Police chief gets credit for treatment centre

White ‘repackaged’ drug facility idea as crime prevention tool
The newcomer to Ottawa credited with being the catalyst for a new residential drug-treatment centre for youth managed the feat by “repackaging” the proposal from a health issue into a crime prevention issue.
Yesterday, as a who’s who of politicians and community leaders gathered for a multi-million-dollar funding announcement by Premier Dalton McGuinty, police Chief Vern White was praised for being instrumental in putting together the deal that has eluded Ottawa for two decades.
Chief White has been in Ottawa only 15 months, but has done what no one else had managed to do in
“Everyone complains about lack of health care. So I called it a ‘crime prevention tool’,” said Chief White after the press conference yestserday. “The old packaging wasn’t working, so I repackaged it.”
According to Chief White’s calculations, taking 20 youths with drug addictions off the street would result in 80 to 160 fewer minor crimes each day. Each addicted youth commits four to eight crimes a day, ranging from prostitution to vehicle smash-and-grabs to support a drug habit, he estimates.
Chief White took his repackaged argument on the road in the Ottawa area, speaking to more than 50 community groups and service clubs. He didn’t talk about youth, he talked about parents.
“They’re our kids,” he said.
As it stands, drug-addicted youths must go to Thunder Bay and even farther for residential drug-treatment programs. According to figures from the United Way of Ottawa, one in six Ontario high school students reports symptoms of drug use, which translates into 9,000 Ottawa high school students. Young people typically begin to experiment with alcohol at age 12 and with illicit drugs at 14.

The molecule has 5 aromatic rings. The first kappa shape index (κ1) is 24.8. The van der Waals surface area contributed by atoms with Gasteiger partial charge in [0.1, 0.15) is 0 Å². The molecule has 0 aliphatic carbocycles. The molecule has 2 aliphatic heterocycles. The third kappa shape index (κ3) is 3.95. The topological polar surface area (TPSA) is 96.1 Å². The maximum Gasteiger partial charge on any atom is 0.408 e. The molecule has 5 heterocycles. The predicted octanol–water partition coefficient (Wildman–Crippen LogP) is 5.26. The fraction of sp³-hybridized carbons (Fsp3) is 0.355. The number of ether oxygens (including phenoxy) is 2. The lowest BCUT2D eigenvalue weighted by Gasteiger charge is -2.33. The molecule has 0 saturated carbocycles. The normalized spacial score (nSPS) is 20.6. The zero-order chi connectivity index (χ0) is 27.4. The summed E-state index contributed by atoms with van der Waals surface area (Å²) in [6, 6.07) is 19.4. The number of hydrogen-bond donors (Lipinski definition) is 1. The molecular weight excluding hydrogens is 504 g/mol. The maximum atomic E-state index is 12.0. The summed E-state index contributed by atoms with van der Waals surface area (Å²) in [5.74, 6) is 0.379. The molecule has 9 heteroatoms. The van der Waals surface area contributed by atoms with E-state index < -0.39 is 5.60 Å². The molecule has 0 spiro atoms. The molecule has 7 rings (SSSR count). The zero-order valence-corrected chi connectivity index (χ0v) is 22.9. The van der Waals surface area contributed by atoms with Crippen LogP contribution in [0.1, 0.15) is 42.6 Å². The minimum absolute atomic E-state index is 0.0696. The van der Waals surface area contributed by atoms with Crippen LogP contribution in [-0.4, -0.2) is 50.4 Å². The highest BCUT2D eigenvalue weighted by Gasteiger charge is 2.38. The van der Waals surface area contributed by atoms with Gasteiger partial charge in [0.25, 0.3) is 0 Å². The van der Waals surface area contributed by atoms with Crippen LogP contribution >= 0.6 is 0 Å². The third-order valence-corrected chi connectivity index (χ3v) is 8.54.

Long-term residential treatment for addicts results in a 71-per-cent decrease in substance use and a 61-per-cent decrease in criminal behaviour, according to the United Way.
A campaign to get a residential treatment centre had been on the agenda for years, but plan after plan fell apart.
In June 2006, a proposal to buy the former Rideau Correctional Centre near Burritts Rapids and convert it into a treatment centre was shelved amid concerns about a native land claim encompassing the property.
A likely location for a new anglophone residential centre is the Meadow Creek treatment facility on Carp Road, currently used for programs helping adult addicts. The program is scheduled to be moved into Ottawa in about a month. East-end locations are still being scouted for a francophone program.
Chief White credited restaurateur and fundraiser Dave Smith with being the “DNA” behind the project.
“I have been hollering and screaming for 20 years,” said Mr. Smith yesterday. “Sending kids to the American side wasn’t the answer.” Mr. Smith’s campaign to get a residential centre for youth resulted in the creation of an outpatient drug treatment program. It wasn’t what he wanted, but it was “better than nothing at all,” he said. Mr. Smith said he’s just glad Ottawa will finally be getting a residential centre.
Source: The Ottawa Citizen Published: Wednesday, June 11, 2008

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